At the local Office 365 and SharePoint User Group meeting this week, the first speaker provided a case study on how his organisation was navigating the migration to OneDrive for Business. The firm has a history of the IT department rolling out new technology without any user engagement and change management processes in place, and the speaker – who is new to the organisation – wanted to take a different approach. In advance of the OneDrive migration, the speaker did an admirable job of visiting almost half the offices around the country, engaging with users on how they store and share files, and looking for the personal business benefits of being part of the migration. Three benefits quickly rose to the top: version history across all file types, access to your files across multiple devices, and no need to use a VPN to get access to your documents. A migration tool was acquired to assist with the migration process, current personal home drives were scanned for naming and file type inconsistencies, and a plan was made to move people across to OneDrive for Business in a phased approach.
Easy, right? Not so much.
While OneDrive is supposed to be one of the easier tools to implement, the reality he portrayed was much more complex. Many things got in the way that undermined the project plan, including current infrastructure limitations, unforeseen consequences of previously great decisions, and even the inability of the best available external tech specialists to provide a way through the problems. For example:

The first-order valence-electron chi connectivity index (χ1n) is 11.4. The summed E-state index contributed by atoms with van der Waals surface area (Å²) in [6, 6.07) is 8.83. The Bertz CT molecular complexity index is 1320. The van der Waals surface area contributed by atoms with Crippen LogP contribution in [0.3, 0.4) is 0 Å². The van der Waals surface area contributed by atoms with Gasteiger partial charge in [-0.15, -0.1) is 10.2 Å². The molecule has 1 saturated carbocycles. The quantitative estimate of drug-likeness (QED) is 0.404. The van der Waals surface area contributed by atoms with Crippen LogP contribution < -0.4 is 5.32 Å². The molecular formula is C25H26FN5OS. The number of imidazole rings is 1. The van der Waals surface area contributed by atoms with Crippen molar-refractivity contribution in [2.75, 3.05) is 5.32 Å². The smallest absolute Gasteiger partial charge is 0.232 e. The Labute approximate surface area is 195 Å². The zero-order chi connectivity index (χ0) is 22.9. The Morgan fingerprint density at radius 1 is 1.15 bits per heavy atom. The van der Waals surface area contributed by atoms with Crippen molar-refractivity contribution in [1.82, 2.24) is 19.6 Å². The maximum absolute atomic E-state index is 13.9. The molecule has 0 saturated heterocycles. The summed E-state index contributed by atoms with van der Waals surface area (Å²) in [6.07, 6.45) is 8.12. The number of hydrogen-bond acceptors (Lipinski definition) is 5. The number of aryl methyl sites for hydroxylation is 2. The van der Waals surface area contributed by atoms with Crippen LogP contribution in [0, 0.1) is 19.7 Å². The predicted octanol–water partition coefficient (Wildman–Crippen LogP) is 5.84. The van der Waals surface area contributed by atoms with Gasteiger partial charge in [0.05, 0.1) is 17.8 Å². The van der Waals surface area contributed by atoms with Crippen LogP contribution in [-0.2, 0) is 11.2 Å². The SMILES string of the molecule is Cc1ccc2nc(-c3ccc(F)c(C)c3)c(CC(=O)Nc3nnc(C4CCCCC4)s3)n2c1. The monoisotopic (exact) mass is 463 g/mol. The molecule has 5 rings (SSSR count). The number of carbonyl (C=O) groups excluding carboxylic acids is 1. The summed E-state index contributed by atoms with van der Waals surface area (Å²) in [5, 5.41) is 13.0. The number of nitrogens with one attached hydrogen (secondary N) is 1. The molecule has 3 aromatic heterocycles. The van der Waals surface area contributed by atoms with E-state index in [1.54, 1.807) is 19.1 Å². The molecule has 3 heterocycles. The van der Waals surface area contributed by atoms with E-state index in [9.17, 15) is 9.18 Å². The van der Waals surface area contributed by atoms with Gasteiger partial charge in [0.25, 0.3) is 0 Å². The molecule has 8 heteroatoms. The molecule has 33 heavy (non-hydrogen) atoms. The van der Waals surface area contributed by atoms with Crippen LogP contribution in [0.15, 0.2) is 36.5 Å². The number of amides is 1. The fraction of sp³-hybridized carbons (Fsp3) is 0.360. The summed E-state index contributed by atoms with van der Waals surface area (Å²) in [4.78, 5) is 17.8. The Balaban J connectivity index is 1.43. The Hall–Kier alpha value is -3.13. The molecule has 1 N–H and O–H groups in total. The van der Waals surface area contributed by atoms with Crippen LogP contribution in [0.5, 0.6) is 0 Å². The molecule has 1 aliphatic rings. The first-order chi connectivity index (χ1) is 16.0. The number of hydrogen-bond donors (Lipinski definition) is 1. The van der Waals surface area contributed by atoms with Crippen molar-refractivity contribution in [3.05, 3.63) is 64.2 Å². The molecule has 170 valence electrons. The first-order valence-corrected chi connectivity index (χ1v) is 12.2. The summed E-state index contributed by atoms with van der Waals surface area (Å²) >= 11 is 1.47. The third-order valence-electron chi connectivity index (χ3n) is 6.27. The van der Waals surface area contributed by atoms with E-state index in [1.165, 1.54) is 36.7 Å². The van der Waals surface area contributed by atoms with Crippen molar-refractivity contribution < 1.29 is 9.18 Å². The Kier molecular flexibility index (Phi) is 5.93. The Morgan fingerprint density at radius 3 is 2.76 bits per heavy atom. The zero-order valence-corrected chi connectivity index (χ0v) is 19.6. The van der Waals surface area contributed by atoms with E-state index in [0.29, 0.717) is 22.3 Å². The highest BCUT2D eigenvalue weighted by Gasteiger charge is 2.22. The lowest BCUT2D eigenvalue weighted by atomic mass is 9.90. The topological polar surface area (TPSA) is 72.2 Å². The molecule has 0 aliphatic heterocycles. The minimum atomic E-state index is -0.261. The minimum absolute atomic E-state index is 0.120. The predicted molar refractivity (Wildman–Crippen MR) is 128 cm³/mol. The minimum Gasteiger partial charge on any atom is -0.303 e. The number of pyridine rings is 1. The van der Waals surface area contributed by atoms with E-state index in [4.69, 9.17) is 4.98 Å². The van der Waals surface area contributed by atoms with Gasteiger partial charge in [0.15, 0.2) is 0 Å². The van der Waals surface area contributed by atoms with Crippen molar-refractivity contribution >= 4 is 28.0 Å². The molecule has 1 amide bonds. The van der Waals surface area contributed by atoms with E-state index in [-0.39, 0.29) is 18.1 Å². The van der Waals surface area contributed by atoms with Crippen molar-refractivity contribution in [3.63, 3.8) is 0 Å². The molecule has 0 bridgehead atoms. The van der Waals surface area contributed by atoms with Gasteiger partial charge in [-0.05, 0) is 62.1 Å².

- Some of the first line users accessed computing resources through Citrix, which offers a secure and scalable way of making corporate information available. But OneDrive as a sync client isn’t supported under this scenario.
- Other business applications across the organisation were saving files into the user’s current personal home drives, but the OneDrive project team had no control over where those other applications saved their files. This made it more difficult to turn off the home drives after the migration of current content into OneDrive for Business.
- In the face of many technical difficulties, the best available/premier technical professional resources were brought in to help. Even they, unfortunately, were unable to resolve all of the issues and provide a workable solution to pursue in the migration.
- With the lack of earlier governance around storing documents of shared interest/importance in a shared drive, some users had many GBs of corporate data in their personal home drives. One long-term employee in particular – who had been with the organisation for over 40 years – had almost 70 GB of data in his personal home drive, much of it of corporate relevance. Firstly, this didn’t easily migrate across to OneDrive for Business, and secondly, much of this data should never have been stored there in the first place. While the data is now in OneDrive, at some point there’s a much larger tidying up task ahead to get the corporate information moved into the right places.
It’s pretty hard to help people on the adoption journey to new ways of working when the current infrastructure and new technology keep on getting in the way. But getting the technology and infrastructure to the point of adoption readiness is part of the overall journey, and it has to be done right to lay the foundation for building new and smarter work practices. Hopefully, once these initial issues related to OneDrive are resolved, bringing the next wave of improvements – such as smarter teamwork and better ways of managing meetings – will flow with greater ease.
In the meantime, be prepared to start your adoption journey: Download our eBook How to create your User Adoption Strategy for Office 365.